Will the Obama administration be serious about climate change?

Tiistaina, 11. marraskuuta 2008     0 kommentti(a)
Raimo Väyrynen

Scenarios of climate change and its societal impacts are everyday stuff in today’s academic and think tank world. However, I recently came across a book that is in many ways fascinating. The is book edited by Kurt M. Campbell and entitled Climatic Cataclysm: The Foreign Policy and National Security Implications of Climate Change (Brookings Institution Press 2008). The book has been produced and compiled under the auspices of the Center for American Progress that, John Podesta and his colleagues set up in 2003 and, which subsequently became a haven for Democrats that had fled the Clinton Administration in 2000 after the election of George W. Bush.

What is then interesting in this collection of articles? The first aspect to catch the reader’s attention is the acknowledgement section which lists a good number of members in the American scientific and policy elites with Democratic persuasion. The book itself outlines three plausible climate change scenarios developed by Jay Culledge who is a senior scientist from the Pew Center on Climate Change. These three scenarios depict expected, severe and catastrophic changes, and their consequences over the next thirty years, in the case of the first two scenarios, and over the next one hundred years in the case of the catastrophic scenario. After the specification of scenarios, several authors explore their potential political and social consequences.

The collection of authors is impressive (which does not, of course, necessarily assure quality). The authors include R. James Woolsey, a former director of CIA, and Leon Fuerth, the former national security adviser to Vice President Al Gore. The most interesting name among the authors is John Podesta who is now co-heading Barack Obama’s presidential transition team and who will, in all likelihood, be a central player in the new administration. Some rumors put him in the position of the Energy Secretary. Podesta is the former Chief of Staff of Bill Clinton and supported Hillary Clinton in Democratic primaries, but he made a smooth transition to the Obama camp, partly through the good services of Tom Daschle for whom he worked as an aide in the Senate.

In Climatic Cataclysm, Podesta has coauthored a chapter on the security implications of the “expected climate change” (for an academic reader it is relevant to note that his name comes before the co-author, Peter Ogden). The chapter is a matter-of- fact kind of analysis that builds its political commentary on the scientific conclusions made by the Intergovernmental Panel on Climate Change (IPCC). The authors explore the implications of climate change for development and stability in various regions of the world and come to the conclusion that, despite the risk of hazards in many parts of the world, South Asia appears to be most exposed to adverse consequences of climate change. For good reasons, China’s and, to a lesser extent, Russia’s challenge to global warming and its curtailment receives a lengthy discussion.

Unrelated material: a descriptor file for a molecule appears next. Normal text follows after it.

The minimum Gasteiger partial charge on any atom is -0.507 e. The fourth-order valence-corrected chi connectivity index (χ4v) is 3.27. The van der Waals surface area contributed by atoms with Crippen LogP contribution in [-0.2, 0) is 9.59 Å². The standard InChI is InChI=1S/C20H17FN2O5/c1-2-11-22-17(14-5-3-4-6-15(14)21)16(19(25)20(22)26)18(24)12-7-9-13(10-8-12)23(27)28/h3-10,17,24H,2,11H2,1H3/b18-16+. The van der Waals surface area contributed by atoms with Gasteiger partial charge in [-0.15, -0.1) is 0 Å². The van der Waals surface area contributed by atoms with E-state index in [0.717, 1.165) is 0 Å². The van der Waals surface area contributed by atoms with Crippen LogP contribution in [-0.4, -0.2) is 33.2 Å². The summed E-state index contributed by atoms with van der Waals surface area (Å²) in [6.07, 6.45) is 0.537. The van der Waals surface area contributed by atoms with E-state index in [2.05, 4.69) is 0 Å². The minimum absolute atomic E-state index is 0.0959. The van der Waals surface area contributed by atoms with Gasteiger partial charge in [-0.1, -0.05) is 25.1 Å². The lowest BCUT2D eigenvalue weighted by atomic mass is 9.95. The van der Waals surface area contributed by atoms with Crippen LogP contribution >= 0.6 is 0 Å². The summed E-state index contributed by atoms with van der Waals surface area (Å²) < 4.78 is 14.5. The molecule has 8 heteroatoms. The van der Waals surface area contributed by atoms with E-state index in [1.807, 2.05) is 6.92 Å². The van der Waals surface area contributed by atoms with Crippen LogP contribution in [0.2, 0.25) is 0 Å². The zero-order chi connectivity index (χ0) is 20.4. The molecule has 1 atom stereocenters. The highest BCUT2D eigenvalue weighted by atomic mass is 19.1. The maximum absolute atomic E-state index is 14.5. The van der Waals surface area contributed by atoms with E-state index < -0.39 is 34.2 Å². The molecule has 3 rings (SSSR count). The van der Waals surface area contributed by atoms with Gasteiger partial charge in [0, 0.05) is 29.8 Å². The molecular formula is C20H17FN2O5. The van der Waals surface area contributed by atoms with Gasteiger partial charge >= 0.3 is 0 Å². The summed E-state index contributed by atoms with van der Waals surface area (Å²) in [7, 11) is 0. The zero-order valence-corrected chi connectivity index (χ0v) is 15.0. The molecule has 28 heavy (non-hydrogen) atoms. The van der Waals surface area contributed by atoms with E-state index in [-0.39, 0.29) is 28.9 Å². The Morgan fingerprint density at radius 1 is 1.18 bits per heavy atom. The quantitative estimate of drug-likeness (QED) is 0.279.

In a policy perspective, the most riveting issue is, though, Podesta’s and Ogden’s discussion on the impact of climate change on energy policies. To cut the story short, the authors see that “oil will remain the key commodity for the United States” and while natural gas remains important, in the world the “rate of growth in coal consumption will exceed that of natural gas”. The authors are skeptical of nuclear power, as it has potential adverse consequences for national and societal security, while biofuels may become a consequential factor in transportation.

In his chapter, Podesta comes out as an unreconstructed conservative in energy policy. He is delivering a message that is at odds with Obama’s professed investment of some $ 140 billion in alternative sources of energy. Podesta and Ogden pay practically no attention to the alternative sources of energy, but their geopolitical view of the world considers fossil fules as the backbone of the energy policy of industrialized countries. As a result, either Obama has to give up his message of finding alternative solutions to the emitters of greenhouse gases or, if Podesta becomes the Energy Secretary, he has to change his mind (which does not seem to be easy for him as a gloves-off politician). (Subsequent note, John Podesta has announced that he will not take a position in the Obama adminstration)

True, Podesta and Ogden say that the United States is expected to be the “first responder” to various challenges but if the present article gives any hints, the United States will not be heading a revolution in clean energy technologies and the global mission to control climate change. There is an active debate going on in Obama’s transition team on whether the management of the financial crisis and various reform proposals made by the candidate during the campaign should be implement at once by a “big bang” or whether they should be sequenced so that health care, energy, and other problems will be addressed at a later stage. If Podesta takes the lead, a significant turn in energy policy may not be a priority issue.

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